The U.S. economy is currently two-for-two in its attempts to skirt recession 2013.
The first came after we narrowly avoided a tumble over the fiscal cliff with a down-to-the-wire deal on New Year's Day. The second came Wednesday with the passage of a three-month extension on raising the debt ceiling.
Had we not averted one or the other, the Congressional Budget Office warned on numerous occasions that a recession in 2013.
But we are not out of the woods just yet, even though the odds may have changed.
Looming Threats of Recession 2013
The passage of the House Republican bill to suspend the debt ceiling for three months, allowing the government to keep paying its bills and giving lawmakers additional time to hammer out a long-term deal, is just a Band-Aid on a bleeding wound that will ultimately require long-term treatment.
Washington lawmakers still need to agree upon a bevy of steep across-the-board spending cuts that can't be avoided forever. Those spending cuts are delayed until March, and could still inflict some serious damage to the U.S. economy.
When combined with the tax increases that did occur as part of the fiscal cliff deal, the impact from those looming spending cuts could result in trimming the country's economic growth of some 1.25% this year.
The CBO cautioned in November that "if all of that fiscal tightening occurs, real (inflation-adjusted) gross domestic product (GDP) will drop by 0.5% in 2013, reflecting a decline in the first half of the year and renewed growth at a modest pace later in the year."
In other words, the CBO predicted a recession in the first two quarters of the year.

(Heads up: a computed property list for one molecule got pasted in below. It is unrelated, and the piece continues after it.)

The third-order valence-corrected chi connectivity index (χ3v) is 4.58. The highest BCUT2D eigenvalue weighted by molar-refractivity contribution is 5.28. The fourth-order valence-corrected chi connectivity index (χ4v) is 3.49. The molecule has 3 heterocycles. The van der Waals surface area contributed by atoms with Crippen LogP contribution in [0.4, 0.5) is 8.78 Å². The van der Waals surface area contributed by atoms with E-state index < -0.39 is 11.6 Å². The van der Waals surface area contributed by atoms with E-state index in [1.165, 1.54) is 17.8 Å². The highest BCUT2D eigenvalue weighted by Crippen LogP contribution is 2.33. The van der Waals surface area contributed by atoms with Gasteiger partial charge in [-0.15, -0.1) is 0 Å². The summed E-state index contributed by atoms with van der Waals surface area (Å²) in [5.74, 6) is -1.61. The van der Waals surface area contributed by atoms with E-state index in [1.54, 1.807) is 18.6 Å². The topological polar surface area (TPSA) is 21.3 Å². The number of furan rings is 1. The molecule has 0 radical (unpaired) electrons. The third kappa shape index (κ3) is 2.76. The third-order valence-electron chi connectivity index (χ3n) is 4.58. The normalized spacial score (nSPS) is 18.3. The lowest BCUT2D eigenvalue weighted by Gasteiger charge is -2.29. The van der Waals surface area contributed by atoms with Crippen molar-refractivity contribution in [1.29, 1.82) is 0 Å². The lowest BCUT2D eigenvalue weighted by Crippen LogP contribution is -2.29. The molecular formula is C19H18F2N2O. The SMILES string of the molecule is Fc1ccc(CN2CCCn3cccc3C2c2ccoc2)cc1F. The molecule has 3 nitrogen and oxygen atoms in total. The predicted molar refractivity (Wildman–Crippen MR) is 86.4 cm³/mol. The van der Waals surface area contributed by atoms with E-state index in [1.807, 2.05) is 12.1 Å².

A long-term budget plan is needed by April 15 (i.e. spending and entitlement cuts), and it's possible the crew on Capitol Hill will have to wrangle over the debt ceiling again come May 19.
So, while we have dodged a dip in GDP for the first part of the year, a GDP slip could easily come in the second half.
Budget Deal Aside... It's the Economy
Economist and author John Williams believes the economy is hurting more than most people suppose.
For 2013 he says, "As this goes forward, you're going to see we're going to be in a new recession."
Citing the Fed's loose monetary policies aimed at juicing stagnant growth, Williams wrote on his website Shadowstats.com (which analyzes government statistics), "That's nonsense...There's nothing they can do to stimulate the economy."
Williams has long maintained that the Fed's moves are nothing more than a lifeline to the troubled U.S. banking system.
"If the Fed wasn't doing what it's doing...I'd presume you'd be on the road to a banking system collapse. The banking system is still in trouble," said Williams.
Bottom Line: The swollen $16.4 trillion debt ceiling is unquestionably troubling - meaning a debt ceiling deferral may have only delayed recession 2013.
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The Huffington Post:
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